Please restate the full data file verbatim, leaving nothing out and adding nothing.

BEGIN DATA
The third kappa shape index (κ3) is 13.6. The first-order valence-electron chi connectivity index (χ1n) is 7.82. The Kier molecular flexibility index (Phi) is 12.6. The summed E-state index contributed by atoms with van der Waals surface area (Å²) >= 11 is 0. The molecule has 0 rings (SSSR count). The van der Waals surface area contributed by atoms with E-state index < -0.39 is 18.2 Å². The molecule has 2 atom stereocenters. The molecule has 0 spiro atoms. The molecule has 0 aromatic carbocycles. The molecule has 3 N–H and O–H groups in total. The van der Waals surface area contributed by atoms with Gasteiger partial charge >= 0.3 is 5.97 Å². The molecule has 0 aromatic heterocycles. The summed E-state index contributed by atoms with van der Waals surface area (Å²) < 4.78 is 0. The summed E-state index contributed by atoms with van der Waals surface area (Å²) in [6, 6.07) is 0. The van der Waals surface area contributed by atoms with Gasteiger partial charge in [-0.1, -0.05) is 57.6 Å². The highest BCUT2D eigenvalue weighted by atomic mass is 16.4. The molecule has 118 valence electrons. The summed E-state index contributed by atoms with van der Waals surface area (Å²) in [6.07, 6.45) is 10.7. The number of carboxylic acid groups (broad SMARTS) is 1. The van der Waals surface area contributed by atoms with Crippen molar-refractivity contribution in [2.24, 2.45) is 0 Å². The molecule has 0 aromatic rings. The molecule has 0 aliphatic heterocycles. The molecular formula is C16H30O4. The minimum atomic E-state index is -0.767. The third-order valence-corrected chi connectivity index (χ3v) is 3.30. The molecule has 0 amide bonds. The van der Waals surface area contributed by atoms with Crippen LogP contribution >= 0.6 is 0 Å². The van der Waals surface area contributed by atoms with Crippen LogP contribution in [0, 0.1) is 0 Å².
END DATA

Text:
The third kappa shape index (κ3) is 13.6. The first-order valence-electron chi connectivity index (χ1n) is 7.82. The Kier molecular flexibility index (Phi) is 12.6. The summed E-state index contributed by atoms with van der Waals surface area (Å²) >= 11 is 0. The molecule has 0 rings (SSSR count). The van der Waals surface area contributed by atoms with E-state index < -0.39 is 18.2 Å². The molecule has 2 atom stereocenters. The molecule has 0 spiro atoms. The molecule has 0 aromatic carbocycles. The molecule has 3 N–H and O–H groups in total. The van der Waals surface area contributed by atoms with Gasteiger partial charge >= 0.3 is 5.97 Å². The molecule has 0 aromatic heterocycles. The summed E-state index contributed by atoms with van der Waals surface area (Å²) < 4.78 is 0. The summed E-state index contributed by atoms with van der Waals surface area (Å²) in [6, 6.07) is 0. The van der Waals surface area contributed by atoms with Gasteiger partial charge in [-0.1, -0.05) is 57.6 Å². The highest BCUT2D eigenvalue weighted by atomic mass is 16.4. The molecule has 118 valence electrons. The summed E-state index contributed by atoms with van der Waals surface area (Å²) in [6.07, 6.45) is 10.7. The number of carboxylic acid groups (broad SMARTS) is 1. The van der Waals surface area contributed by atoms with Crippen molar-refractivity contribution in [2.24, 2.45) is 0 Å². The molecule has 0 aromatic rings. The molecule has 0 aliphatic heterocycles. The molecular formula is C16H30O4. The minimum atomic E-state index is -0.767. The third-order valence-corrected chi connectivity index (χ3v) is 3.30. The molecule has 0 amide bonds. The van der Waals surface area contributed by atoms with Crippen LogP contribution >= 0.6 is 0 Å². The van der Waals surface area contributed by atoms with Crippen LogP contribution in [0, 0.1) is 0 Å².